ties, per bottle      .... 25,   service guaranteed.    Charges  reason-
ltaird s   (how,   m   quart   bottles, per  able,    (live
bottle    25: I
Heinz Chili Sauce, per bottle ... 30.
Heinz India Relish, per bottle ... 30.
Hciuz White Onions, per bottle. . 20;
Hot Weather Breakfast Foods -
Kellogg's Corn ITtkt s, p< r package    10:
Kringle Com Flakes, :: packages, 25;
Puffed Wheat, two packages* .... 25;
Shredded Wheat, 2 packages .... 25c
(Irape Nuts, per package   15;
Roman Meal   per package   30;
Fresh   Vegetables  and   Green   Stuff.
Strawberries   daily.
Dean's Grocery
us a trial.
Phone  1254.
When Hungry Look for a White Place
to Eat.
White Cooks
'Nut Said.
"���Jure   Block
Phone 3B8.
"alumbla   Street.
Read - The - News
in  stock
Half price this week only.    A  lull  line  ,,f  Hot   Point  Appliances
New Westminster.
Phone 5$.
English and French Instructors to Be
Secured for New High 9chool.
At the meeting of the trustees eif
the school board held last night the
reports of tit" various committees
were received and accepted. Arrangements we're made for providing an
Knglish and French specialist In the
new high school. It was decided to
reduce the insurance policy of the
high school Simon and add ilia.:
amount to the Queensboro school Insurance. School Inspector Miss Strong
expressed her appreciation on the excellent work being done by th"
teachers of the F\ W. Howay school.
The grounds committee reported
that work on the high school grounds
is progressing favorably.
The hoard decided to furnish fundi
in aid of the annual high school b.in-
i|uet to be held on the i!2nd ins!.
A peculiar rial estate suit will he
heard in the county court next week.
The peculiarity lies in the fact that
iwo Chinese' defendants each allege
they bought two lots In Queensboro,
with a guarantee in writing that if
they became dissatisfied with the deal
they would not, only receive their
money hack hut also a bonus of $L'i>0
is compensation for, presumably, their
disappointment The plaintiff is a
real estate concern and is suing for a
second payment on the deal and the
defending chinamen have countered
with the demand for iheir money back
and the $liOU alleged to he In the written guarantee.
Bargains  You Cannot Duplicate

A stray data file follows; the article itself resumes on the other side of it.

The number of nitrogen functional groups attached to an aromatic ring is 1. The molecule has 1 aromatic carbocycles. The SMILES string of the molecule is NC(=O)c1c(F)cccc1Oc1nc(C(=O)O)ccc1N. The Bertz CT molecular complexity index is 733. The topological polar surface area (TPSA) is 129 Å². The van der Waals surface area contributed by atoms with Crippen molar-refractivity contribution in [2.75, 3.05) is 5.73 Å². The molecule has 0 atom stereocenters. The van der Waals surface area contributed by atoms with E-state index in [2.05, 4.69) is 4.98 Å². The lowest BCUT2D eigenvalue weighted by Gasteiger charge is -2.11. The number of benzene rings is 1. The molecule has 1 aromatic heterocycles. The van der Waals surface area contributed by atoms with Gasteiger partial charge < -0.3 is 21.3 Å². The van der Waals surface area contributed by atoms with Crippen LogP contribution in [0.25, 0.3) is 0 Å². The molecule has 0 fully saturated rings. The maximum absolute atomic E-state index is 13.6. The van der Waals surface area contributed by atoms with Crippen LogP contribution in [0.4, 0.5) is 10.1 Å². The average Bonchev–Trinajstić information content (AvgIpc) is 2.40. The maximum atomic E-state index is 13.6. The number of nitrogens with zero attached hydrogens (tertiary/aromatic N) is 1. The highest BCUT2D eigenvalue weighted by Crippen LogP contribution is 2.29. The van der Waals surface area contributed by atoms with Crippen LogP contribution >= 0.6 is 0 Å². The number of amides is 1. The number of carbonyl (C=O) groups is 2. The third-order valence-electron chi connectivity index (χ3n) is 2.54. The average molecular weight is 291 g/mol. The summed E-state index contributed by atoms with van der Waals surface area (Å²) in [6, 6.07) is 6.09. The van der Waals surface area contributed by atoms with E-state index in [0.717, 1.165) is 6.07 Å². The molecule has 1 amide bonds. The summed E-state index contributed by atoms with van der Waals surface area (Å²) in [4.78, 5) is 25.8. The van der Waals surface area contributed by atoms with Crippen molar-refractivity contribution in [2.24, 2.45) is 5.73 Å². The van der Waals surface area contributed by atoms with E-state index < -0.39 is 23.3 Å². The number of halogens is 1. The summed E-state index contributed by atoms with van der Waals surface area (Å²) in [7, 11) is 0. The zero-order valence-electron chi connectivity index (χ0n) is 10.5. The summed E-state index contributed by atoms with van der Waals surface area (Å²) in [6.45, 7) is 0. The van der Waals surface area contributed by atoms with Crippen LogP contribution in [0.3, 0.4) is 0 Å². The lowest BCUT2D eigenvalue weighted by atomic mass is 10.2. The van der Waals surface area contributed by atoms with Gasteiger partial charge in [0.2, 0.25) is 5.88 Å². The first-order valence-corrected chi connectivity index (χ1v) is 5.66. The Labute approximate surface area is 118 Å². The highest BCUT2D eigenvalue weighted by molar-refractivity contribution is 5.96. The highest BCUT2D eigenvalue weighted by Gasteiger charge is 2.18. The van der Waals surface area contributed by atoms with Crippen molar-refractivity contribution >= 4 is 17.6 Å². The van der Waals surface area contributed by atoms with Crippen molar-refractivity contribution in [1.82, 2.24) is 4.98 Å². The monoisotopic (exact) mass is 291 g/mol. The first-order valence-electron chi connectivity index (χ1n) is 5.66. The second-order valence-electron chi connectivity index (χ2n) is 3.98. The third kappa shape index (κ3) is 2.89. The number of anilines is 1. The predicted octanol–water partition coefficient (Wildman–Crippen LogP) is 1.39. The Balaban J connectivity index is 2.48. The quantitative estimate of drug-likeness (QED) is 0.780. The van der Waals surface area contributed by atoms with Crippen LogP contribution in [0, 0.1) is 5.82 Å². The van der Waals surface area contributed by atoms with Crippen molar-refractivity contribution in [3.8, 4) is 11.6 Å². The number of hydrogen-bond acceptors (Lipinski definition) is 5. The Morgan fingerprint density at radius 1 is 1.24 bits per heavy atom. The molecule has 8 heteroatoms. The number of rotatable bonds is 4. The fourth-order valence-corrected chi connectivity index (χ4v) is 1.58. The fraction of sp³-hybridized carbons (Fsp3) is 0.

Veloii.    Couch.
1 odd Green Veloui Settee.
1 only Sanitary Couch and Pad, value for $21.00,
1 Solid Leathet Couch, oak Frame,
Regular $80.00, for  	
Soliel Leather Davenport, regular $66.60.   A couch by
day, a bed by night, for 	
Child's Iron Crib and all  Felt Mattress,
Bed Spring anil Mattress complete
6 only 11x12 Brussels Hugs;  regular $25.00.
Kxtra. Special 	
2x3 yards, special    $1.7^ ::X4   yards,  special    $2 75
3x3 yards, special    $1.95 Jap Mats, each  25c
36-inch wide Cocoa Matting for verandas.
Special, per yard   	
We carry a complete liii" of Bamboo and Aero-lux Shades in all
sizes and three different colors, or we make up awnings In any size
yoll want and all colors.
A big shipment of orioles and c,o Baskets for the
liaby,  from   	
Go-Carts and Buggies with hoods,
Cor. Sixth and Carnarvon Sts. Phone 588 FRIDAY,   MAY   15,   1914.
Standing of the Clubs.
Won    Lost    I'd
Baltimore   11
St.  I^ouis  12
Indianapolis     11
Chicago     11
Brooklyn  7
Huffalo    It
Kansas City  8
Pittsburg  ..BBS   - "
Gray Will Pitch the First
Moose vs. B. C. E. R. Tonight���Mayor , mound  anil send over the first ball.
j after which the race for tlie pennant
will be on.
This evening's encounter promises
to be Interesting as both teams are reported to be In mid-season form, es-
pi dally the Klectrlcs who are dead
anxious to wipe some old scores of
lust season's standing.
I'i'eil Lynch will call the balls and
strikes, while a newcomer In local
baseball, G. 1. Sovereign, will look af-
Kverythlng Is In shape for the opening of the league ball game of the
season thin evening at Queens park
between the Moose and the B.C.B.R.
At <i:30 Mayor Cray  will occupy the 1 ter the base running
Leaves   for   Montreal   Tonight���Very